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Ann N Y Acad Sci. 1996 Jul 23;791:378-401.

Pore-forming activity of Coxiella burnetii outer membrane protein oligomer comprised of 29.5- and 31-kDa polypeptides. Inhibition of porin activity by monoclonal antibodies 4E8 and 4D6.

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Bacteriology Division, United States Army Medical Research Institute of Infectious Diseases Fort Detrick Frederick, Maryland 21702, USA.


Envelopes of large-cell variant Coxiella burnetii, the agent of Q fever, were the starting material for purification of an outer membrane protein (OMP) oligomer with aggregate molecular mass of approximately 2 x 10(4) kDa. The oligomer was resistant to trypsin and dissociation by SDS at 100 degrees C. Reducing agents dissociated the oligomer into monomers of 29.5 and 31 kDa, which migrated as a doublet during SDS-polyacrylamide gel electrophoresis. Both monomers were reactive in an immunoblot assay with monoclonal antibodies (mAbs) 4E8 and 4D6, which were previously selected for their reactivity with purified and SDS-denatured 29.5 kDa protein. Proteoliposomes were functional in an equilibrium assay at pH 7 and a swelling assay at pH 7 and 4.5. The pores in proteoliposomes allowed the passage of arabinose, glucose, and sucrose, but restricted stachyose. Polyclonal antibodies to C. burnetii cells and the mAbs were able to bind C. burnetii at pH 7 and 4.5. The uptake of 14C-glucose at pH 4.5 was inhibited by polyclonal antibodies and mAbs after binding to cells at pH 7. The mAbs did not inhibit 14C-glucose uptake at pH 4.5 after binding to cells at pH 4.5. Although the mAbs bind C. burnetii porin epitopes before and after acid activation, the mAbs bound under acidic conditions were unable to inhibit porin function. The inhibition of porin channel function by mAbs confirms the role of porin as a permeability barrier for the subsequent active transport of glucose by C. burnetii. In another study, we showed that the 29.5 kDa OMP antigen induced active immunity against virulent challenge. This information, combined with the recent confirmation that porins are important antigens in the induction of specific protective immune responses against infection by gram-negative bacteria, suggests that humoral immunity directed against C. burnetii porins might play an important role in immunity against Q fever (human infection) and coxiellosis (animal infection), global enzootic diseases.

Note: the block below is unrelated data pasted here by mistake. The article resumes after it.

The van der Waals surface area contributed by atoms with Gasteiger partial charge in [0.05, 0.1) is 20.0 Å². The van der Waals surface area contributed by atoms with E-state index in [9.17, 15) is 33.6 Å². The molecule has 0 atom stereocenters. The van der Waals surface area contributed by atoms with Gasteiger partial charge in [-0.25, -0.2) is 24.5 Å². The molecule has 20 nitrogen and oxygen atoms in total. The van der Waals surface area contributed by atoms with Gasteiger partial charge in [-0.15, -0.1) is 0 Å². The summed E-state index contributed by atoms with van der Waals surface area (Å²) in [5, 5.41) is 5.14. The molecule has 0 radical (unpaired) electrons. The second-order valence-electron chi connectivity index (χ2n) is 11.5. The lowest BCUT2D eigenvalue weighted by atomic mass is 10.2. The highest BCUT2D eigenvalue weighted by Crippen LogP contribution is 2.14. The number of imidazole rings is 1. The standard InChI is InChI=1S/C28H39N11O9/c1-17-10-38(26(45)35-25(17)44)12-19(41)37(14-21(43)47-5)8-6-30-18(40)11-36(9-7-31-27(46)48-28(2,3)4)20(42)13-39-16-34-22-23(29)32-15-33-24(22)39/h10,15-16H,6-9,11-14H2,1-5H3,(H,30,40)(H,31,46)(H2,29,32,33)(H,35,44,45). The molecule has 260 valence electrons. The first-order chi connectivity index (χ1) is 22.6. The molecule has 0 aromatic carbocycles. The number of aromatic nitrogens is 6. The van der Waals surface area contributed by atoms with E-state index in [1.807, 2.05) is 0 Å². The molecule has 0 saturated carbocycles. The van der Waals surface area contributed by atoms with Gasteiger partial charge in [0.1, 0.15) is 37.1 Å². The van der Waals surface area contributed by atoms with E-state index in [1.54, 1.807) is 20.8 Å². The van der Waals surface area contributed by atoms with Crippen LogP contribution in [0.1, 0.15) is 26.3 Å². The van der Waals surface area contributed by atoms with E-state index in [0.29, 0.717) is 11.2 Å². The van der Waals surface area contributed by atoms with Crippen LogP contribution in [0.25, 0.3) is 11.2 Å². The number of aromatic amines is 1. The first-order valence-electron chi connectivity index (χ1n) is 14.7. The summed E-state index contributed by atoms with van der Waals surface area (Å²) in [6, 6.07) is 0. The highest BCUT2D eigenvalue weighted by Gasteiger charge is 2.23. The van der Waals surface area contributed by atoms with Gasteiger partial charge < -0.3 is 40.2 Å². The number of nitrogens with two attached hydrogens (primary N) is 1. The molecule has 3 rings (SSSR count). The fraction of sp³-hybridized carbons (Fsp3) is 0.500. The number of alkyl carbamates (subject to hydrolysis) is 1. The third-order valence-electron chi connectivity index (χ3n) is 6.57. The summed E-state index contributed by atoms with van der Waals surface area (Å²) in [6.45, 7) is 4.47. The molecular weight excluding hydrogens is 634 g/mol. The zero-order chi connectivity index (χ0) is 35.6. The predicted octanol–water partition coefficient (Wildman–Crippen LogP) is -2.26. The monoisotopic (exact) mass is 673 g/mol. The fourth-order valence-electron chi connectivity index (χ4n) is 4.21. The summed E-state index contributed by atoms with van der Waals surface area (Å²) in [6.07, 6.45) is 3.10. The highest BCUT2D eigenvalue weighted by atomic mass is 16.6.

[Indexed for MEDLINE]

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